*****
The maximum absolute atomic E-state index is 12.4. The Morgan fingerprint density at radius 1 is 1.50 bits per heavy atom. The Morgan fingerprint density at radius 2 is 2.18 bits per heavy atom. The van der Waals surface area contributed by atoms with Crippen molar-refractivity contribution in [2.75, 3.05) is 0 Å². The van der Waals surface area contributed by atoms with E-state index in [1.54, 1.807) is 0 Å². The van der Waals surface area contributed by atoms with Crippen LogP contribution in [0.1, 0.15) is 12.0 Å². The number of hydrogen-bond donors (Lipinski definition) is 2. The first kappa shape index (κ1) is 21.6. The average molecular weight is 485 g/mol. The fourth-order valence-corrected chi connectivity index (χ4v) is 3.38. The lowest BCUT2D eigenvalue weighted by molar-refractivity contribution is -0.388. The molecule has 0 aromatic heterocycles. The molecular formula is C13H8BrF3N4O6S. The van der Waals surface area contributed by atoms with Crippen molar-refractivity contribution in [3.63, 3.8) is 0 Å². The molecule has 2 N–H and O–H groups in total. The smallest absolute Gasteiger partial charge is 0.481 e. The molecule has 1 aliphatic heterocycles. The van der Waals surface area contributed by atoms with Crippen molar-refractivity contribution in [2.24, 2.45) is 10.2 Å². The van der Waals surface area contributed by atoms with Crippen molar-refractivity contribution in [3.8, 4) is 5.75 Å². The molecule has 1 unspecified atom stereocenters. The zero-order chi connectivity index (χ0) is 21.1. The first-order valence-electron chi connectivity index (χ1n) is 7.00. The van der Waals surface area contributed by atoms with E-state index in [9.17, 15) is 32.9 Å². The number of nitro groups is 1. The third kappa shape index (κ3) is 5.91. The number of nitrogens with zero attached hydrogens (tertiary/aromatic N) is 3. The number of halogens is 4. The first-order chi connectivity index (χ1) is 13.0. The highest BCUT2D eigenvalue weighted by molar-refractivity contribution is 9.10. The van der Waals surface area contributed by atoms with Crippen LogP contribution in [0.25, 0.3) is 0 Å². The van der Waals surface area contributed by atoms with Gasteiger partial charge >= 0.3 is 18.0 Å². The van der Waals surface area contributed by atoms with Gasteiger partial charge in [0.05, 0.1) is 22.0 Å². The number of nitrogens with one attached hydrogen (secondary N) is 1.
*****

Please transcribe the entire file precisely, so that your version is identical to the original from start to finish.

The maximum absolute atomic E-state index is 12.4. The Morgan fingerprint density at radius 1 is 1.50 bits per heavy atom. The Morgan fingerprint density at radius 2 is 2.18 bits per heavy atom. The van der Waals surface area contributed by atoms with Crippen molar-refractivity contribution in [2.75, 3.05) is 0 Å². The van der Waals surface area contributed by atoms with E-state index in [1.54, 1.807) is 0 Å². The van der Waals surface area contributed by atoms with Crippen LogP contribution in [0.1, 0.15) is 12.0 Å². The number of hydrogen-bond donors (Lipinski definition) is 2. The first kappa shape index (κ1) is 21.6. The average molecular weight is 485 g/mol. The fourth-order valence-corrected chi connectivity index (χ4v) is 3.38. The lowest BCUT2D eigenvalue weighted by molar-refractivity contribution is -0.388. The molecule has 0 aromatic heterocycles. The molecular formula is C13H8BrF3N4O6S. The van der Waals surface area contributed by atoms with Crippen molar-refractivity contribution in [3.63, 3.8) is 0 Å². The molecule has 2 N–H and O–H groups in total. The smallest absolute Gasteiger partial charge is 0.481 e. The molecule has 1 aliphatic heterocycles. The van der Waals surface area contributed by atoms with Crippen molar-refractivity contribution in [2.24, 2.45) is 10.2 Å². The van der Waals surface area contributed by atoms with Crippen molar-refractivity contribution in [3.8, 4) is 5.75 Å². The molecule has 1 unspecified atom stereocenters. The zero-order chi connectivity index (χ0) is 21.1. The first-order valence-electron chi connectivity index (χ1n) is 7.00. The van der Waals surface area contributed by atoms with E-state index in [9.17, 15) is 32.9 Å². The number of nitro groups is 1. The third kappa shape index (κ3) is 5.91. The number of nitrogens with zero attached hydrogens (tertiary/aromatic N) is 3. The number of halogens is 4. The first-order chi connectivity index (χ1) is 13.0. The highest BCUT2D eigenvalue weighted by molar-refractivity contribution is 9.10. The van der Waals surface area contributed by atoms with Crippen LogP contribution in [0.25, 0.3) is 0 Å². The van der Waals surface area contributed by atoms with Gasteiger partial charge >= 0.3 is 18.0 Å². The van der Waals surface area contributed by atoms with Gasteiger partial charge in [0.05, 0.1) is 22.0 Å². The number of nitrogens with one attached hydrogen (secondary N) is 1.